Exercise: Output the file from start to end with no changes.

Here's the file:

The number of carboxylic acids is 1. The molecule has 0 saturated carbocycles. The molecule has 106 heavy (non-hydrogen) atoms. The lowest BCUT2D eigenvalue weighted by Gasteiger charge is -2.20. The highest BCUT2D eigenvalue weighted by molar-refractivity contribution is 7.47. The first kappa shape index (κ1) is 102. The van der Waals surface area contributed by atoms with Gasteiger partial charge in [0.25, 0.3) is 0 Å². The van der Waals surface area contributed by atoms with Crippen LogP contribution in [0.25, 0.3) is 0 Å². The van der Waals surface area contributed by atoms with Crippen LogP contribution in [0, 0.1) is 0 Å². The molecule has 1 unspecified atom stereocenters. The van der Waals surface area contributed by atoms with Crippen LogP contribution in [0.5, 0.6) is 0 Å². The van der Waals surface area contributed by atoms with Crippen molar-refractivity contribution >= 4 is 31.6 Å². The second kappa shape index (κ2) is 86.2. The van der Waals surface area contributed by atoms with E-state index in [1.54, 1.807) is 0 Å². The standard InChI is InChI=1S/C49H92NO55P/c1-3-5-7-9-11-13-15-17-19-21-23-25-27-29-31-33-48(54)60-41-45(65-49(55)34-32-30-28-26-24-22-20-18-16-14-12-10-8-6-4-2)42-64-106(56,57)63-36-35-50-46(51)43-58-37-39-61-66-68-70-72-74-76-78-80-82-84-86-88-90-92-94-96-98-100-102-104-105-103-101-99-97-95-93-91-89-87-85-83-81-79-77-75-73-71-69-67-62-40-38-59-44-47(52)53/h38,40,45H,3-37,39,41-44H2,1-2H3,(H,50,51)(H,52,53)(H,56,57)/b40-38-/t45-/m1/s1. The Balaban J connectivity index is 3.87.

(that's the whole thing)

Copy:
The number of carboxylic acids is 1. The molecule has 0 saturated carbocycles. The molecule has 106 heavy (non-hydrogen) atoms. The lowest BCUT2D eigenvalue weighted by Gasteiger charge is -2.20. The highest BCUT2D eigenvalue weighted by molar-refractivity contribution is 7.47. The first kappa shape index (κ1) is 102. The van der Waals surface area contributed by atoms with Gasteiger partial charge in [0.25, 0.3) is 0 Å². The van der Waals surface area contributed by atoms with Crippen LogP contribution in [0.25, 0.3) is 0 Å². The van der Waals surface area contributed by atoms with Crippen LogP contribution in [0, 0.1) is 0 Å². The molecule has 1 unspecified atom stereocenters. The van der Waals surface area contributed by atoms with Crippen LogP contribution in [0.5, 0.6) is 0 Å². The van der Waals surface area contributed by atoms with Crippen molar-refractivity contribution >= 4 is 31.6 Å². The second kappa shape index (κ2) is 86.2. The van der Waals surface area contributed by atoms with E-state index in [1.54, 1.807) is 0 Å². The standard InChI is InChI=1S/C49H92NO55P/c1-3-5-7-9-11-13-15-17-19-21-23-25-27-29-31-33-48(54)60-41-45(65-49(55)34-32-30-28-26-24-22-20-18-16-14-12-10-8-6-4-2)42-64-106(56,57)63-36-35-50-46(51)43-58-37-39-61-66-68-70-72-74-76-78-80-82-84-86-88-90-92-94-96-98-100-102-104-105-103-101-99-97-95-93-91-89-87-85-83-81-79-77-75-73-71-69-67-62-40-38-59-44-47(52)53/h38,40,45H,3-37,39,41-44H2,1-2H3,(H,50,51)(H,52,53)(H,56,57)/b40-38-/t45-/m1/s1. The Balaban J connectivity index is 3.87.